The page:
if(x_coordinate > 0 && x_coordinate < 1 || x_coordinate < 0 && x_coordinate > -1 || x_coordinate == 0)
    {
      var x_coordinate = x_coordinate * 1000;
      table.rows[0].cells[2].innerHTML = Math.trunc(x_coordinate) + " m";
    }

    else
    {
      table.rows[0].cells[2].innerHTML = x_coordinate + " km";
    }

    if(y_coordinate > 0 && y_coordinate < 1 || y_coordinate < 0 && y_coordinate > -1 || y_coordinate == 0)
    {
      var y_coordinate = y_coordinate * 1000;
      table.rows[1].cells[2].innerHTML = Math.trunc(y_coordinate) + " m";
    }

    else
    {
      table.rows[1].cells[2].innerHTML = y_coordinate + " km";
    }

    if(z_coordinate > 0 && z_coordinate < 1 || z_coordinate < 0 && z_coordinate > -1 || z_coordinate == 0)
    {
      var z_coordinate = z_coordinate * 1000;
      table.rows[2].cells[2].innerHTML = Math.trunc(z_coordinate) + " m";
    }

    else
    {
      table.rows[2].cells[2].innerHTML = z_coordinate + " km";
    }
  }
}

var cells = document.querySelectorAll("td");
for (i = 0; i < cells.length; i++)
{
  cells[i].addEventListener("mouseover", hoveron);
}

</script>

</body>
</html>


Now this output I would expect from each of the 16 items

icon 1 X: -2.74km Y: 8.46km Z: -7.28km
icon 2 X: 16.0km Y: 1.50km Z: 18.7km
icon 3 X: 3.25km Y: -5.35km Z: 5.85km
icon 4 X: -7.22km Y: 2.28km Z: -5.38km
icon 5 X: -31.6km Y: 1.96km Z: -6.77km
icon 6 X: 9.05km Y: -6.06km Z: 11.9km
icon 7 X: -24.3km Y: -5.00km Z: -15.9km
icon 8 X: -10.5km Y: 7.68km Z: 7.85km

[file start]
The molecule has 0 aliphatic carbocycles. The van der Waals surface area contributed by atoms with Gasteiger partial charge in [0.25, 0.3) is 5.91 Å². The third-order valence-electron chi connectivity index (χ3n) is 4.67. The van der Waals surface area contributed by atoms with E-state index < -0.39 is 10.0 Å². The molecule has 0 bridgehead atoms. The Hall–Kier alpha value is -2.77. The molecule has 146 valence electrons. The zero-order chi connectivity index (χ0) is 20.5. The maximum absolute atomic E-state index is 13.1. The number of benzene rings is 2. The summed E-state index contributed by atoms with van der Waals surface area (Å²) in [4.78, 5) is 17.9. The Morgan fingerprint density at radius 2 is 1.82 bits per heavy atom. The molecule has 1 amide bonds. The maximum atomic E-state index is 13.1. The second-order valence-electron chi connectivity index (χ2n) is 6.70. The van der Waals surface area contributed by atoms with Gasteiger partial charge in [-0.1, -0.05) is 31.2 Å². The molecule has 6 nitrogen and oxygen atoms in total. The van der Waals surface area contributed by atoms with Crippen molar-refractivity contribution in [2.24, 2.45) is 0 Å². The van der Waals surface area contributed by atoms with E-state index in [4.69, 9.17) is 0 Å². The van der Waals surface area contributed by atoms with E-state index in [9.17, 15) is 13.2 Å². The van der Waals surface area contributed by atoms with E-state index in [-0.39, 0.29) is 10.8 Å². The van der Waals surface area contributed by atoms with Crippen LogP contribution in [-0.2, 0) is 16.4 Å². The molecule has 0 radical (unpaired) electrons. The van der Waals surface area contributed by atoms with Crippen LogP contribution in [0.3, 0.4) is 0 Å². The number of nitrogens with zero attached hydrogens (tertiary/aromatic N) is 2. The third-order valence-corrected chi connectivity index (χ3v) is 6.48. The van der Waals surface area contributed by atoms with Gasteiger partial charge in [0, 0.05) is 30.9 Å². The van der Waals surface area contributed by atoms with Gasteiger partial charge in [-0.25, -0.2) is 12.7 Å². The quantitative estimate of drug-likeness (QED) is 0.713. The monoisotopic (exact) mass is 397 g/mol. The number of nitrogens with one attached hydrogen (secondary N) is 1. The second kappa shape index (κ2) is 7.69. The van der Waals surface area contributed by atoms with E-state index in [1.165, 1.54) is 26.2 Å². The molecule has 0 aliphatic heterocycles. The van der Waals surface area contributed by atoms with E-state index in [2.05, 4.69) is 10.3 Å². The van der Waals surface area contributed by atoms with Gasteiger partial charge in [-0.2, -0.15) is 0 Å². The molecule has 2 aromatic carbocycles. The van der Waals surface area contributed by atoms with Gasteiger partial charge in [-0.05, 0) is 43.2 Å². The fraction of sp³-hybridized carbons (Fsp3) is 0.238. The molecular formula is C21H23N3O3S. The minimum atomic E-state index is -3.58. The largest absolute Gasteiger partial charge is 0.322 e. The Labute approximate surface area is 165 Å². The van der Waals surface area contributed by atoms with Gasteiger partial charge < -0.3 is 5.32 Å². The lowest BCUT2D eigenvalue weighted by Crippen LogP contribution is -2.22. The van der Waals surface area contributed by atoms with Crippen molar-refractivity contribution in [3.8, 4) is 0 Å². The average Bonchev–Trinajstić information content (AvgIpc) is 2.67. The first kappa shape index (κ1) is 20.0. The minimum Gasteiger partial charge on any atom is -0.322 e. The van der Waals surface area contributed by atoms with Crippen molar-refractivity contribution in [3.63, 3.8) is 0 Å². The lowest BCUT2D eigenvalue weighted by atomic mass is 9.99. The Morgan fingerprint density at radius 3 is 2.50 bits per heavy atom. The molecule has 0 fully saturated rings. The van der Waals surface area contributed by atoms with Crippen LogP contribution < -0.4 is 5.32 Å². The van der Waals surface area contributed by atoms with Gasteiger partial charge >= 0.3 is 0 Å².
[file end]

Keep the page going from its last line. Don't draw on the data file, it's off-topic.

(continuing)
icon 9 X: -16.4km Y: 9.25km Z: 7.21km
icon 10 X: -2.95km Y: -4.17km Z: -16.3km
icon 11 X: 24.0km Y: -400m Z: 8.70km
icon 12 X: 14.0km Y: 400m Z: -8.00km
icon 13 X: 0m Y: 0m Z: 45.4km
icon 14 X: 45.4km Y: 0m Z: 0m
icon 15 X: 0m Y: 0m Z: -45.4km
icon 16 X: -45.4km Y: 0m Z: 0m


If everything worked as it should now while things seem to work correctly if the number is less than 1km the issue is getting the numbers to display correctly when the number is 1km or grater, because i have no idea how to replicate the behaviour of .toPrecision(3) minus the rounding.

jscher2000

User avatar
 
Posts: 11670
Joined: December 19th, 2004, 12:26 am
Location: Silicon Valley, CA USA

Post Posted July 18th, 2022, 3:02 pm

> how would I feed those numbers to the function when the function only has a single variable for number?

You could call it for each value that needs to be processed, like

x = truncateDecimals(x, 2); y = truncateDecimals(y, 2); z = truncateDecimals(z, 2);

> So the truncateDecimals function seems to be giving the wrong output for my purpose because what I’m trying to do is replicate the behaviour of .toPrecision(3) aka display a number to 3 significant digits